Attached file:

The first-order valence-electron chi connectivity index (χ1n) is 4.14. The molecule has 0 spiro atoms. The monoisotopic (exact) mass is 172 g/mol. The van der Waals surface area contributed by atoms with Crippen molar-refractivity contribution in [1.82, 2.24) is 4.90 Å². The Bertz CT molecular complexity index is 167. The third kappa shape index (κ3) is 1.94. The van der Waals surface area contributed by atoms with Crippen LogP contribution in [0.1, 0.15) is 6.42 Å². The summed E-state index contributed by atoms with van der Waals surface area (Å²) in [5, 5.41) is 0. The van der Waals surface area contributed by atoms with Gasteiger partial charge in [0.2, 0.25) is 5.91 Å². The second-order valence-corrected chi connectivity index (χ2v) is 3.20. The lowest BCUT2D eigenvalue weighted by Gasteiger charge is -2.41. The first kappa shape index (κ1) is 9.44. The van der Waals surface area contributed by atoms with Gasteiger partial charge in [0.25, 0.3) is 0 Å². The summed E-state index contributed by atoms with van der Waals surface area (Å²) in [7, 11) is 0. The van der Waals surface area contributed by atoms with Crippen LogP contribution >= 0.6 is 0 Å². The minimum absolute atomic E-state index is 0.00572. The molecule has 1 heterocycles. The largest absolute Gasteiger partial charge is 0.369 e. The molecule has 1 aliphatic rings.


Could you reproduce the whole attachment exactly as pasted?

The first-order valence-electron chi connectivity index (χ1n) is 4.14. The molecule has 0 spiro atoms. The monoisotopic (exact) mass is 172 g/mol. The van der Waals surface area contributed by atoms with Crippen molar-refractivity contribution in [1.82, 2.24) is 4.90 Å². The Bertz CT molecular complexity index is 167. The third kappa shape index (κ3) is 1.94. The van der Waals surface area contributed by atoms with Crippen LogP contribution in [0.1, 0.15) is 6.42 Å². The summed E-state index contributed by atoms with van der Waals surface area (Å²) in [5, 5.41) is 0. The van der Waals surface area contributed by atoms with Gasteiger partial charge in [0.2, 0.25) is 5.91 Å². The second-order valence-corrected chi connectivity index (χ2v) is 3.20. The lowest BCUT2D eigenvalue weighted by Gasteiger charge is -2.41. The first kappa shape index (κ1) is 9.44. The van der Waals surface area contributed by atoms with Gasteiger partial charge in [0.25, 0.3) is 0 Å². The summed E-state index contributed by atoms with van der Waals surface area (Å²) in [7, 11) is 0. The van der Waals surface area contributed by atoms with Crippen LogP contribution >= 0.6 is 0 Å². The minimum absolute atomic E-state index is 0.00572. The molecule has 1 heterocycles. The largest absolute Gasteiger partial charge is 0.369 e. The molecule has 1 aliphatic rings.